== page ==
|From||United States of America|
|Birth||11 September 1928, Philadelphia, Philadelphia County, Pennsylvania, USA|
|Death||26 October 2007, Philadelphia, Philadelphia County, Pennsylvania, USA (aged 79 years)|
Lisa Aversa Richette (September 11, 1928 – October 26, 2007) was an American lawyer and judge of the Court of Common Pleas in Philadelphia County. A lifelong Philadelphian, she was appointed to the bench in 1971. Noted for her outspokenness, she was a social activist, particularly in the areas of homelessness, child welfare, and juvenile justice.
Richette was a graduate of the Philadelphia High School for Girls. She was one of the first female graduates of Yale Law School. She became an assistant district attorney, one of a handful of groundbreaking women in the local legal profession along with the future long serving District Attorney of Philadelphia Lynne Abraham. Once thrown out of court for wearing a pantsuit, Richette often wore pants and long dangling earrings in court at a time when it was considered almost risqué for a female attorney to do so. In 1971, she was appointed judge of the Court of Common Pleas for Philadelphia County, being one of the first females to hold that office.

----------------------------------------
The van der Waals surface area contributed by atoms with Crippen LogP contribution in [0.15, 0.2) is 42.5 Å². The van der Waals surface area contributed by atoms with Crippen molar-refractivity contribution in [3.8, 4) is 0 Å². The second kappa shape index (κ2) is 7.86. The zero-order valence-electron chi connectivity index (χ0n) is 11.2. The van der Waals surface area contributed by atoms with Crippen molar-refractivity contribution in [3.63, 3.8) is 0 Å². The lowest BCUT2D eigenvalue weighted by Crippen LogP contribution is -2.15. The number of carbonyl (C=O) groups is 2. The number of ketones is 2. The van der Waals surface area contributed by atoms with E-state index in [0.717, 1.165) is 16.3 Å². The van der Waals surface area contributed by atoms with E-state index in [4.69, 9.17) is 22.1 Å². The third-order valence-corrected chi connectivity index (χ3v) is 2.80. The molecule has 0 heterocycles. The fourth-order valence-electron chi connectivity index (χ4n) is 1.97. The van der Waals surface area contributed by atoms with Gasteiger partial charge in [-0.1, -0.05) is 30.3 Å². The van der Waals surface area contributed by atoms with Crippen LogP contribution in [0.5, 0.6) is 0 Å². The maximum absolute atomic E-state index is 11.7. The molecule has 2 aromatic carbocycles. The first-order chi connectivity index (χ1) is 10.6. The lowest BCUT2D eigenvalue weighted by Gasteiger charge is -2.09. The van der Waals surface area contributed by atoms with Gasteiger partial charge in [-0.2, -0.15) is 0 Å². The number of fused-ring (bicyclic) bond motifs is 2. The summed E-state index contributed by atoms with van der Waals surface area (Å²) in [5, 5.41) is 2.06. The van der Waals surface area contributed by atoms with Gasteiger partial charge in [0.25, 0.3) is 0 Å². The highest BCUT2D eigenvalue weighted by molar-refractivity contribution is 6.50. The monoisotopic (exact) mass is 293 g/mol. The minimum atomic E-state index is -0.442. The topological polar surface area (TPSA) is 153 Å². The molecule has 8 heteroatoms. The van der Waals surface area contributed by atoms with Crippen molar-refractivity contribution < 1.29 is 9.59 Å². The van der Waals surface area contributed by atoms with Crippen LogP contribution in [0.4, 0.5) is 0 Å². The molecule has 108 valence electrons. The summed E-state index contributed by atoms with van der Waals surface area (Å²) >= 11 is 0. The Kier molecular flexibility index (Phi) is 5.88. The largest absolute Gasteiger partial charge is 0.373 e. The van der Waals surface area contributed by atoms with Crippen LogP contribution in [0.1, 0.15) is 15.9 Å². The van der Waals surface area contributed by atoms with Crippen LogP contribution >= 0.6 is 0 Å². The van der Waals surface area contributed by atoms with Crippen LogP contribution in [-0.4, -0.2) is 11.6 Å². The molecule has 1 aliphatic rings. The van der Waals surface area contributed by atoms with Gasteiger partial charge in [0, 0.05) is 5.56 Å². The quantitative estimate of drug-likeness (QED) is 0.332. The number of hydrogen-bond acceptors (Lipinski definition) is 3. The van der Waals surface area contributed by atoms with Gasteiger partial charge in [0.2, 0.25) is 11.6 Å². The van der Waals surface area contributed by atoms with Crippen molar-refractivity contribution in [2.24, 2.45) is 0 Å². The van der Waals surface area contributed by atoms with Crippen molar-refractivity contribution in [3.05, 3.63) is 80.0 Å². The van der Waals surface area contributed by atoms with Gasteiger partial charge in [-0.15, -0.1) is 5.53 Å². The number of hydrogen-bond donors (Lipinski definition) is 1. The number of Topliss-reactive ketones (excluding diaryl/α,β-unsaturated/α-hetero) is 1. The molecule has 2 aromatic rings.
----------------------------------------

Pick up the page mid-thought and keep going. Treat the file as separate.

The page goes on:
Richette was the author of the 1969 book on the juvenile justice system in Philadelphia, The Throwaway Children. In 1973 she founded the Child Abuse Prevention Effort (CAPE). She taught at Yale Law School and Villanova University. In 1984, she was awarded the Pearl S. Buck International Award.
Late in her life, Richette made local headlines on three occasions as a result of being physically assaulted. She was mugged in 1987, while "scores of people watched without helping her". In 2006, she was punched while waiting for her son to rent a video. In 2007, her son, Lawrence was charged with aggravated assault, simple assault, and reckless endangerment in connection with a domestic dispute that occurred on August 21, 2007.
She died of lung cancer at the Vitas Hospice in St Agnes' Continuing Care Center in South Philadelphia, aged 79.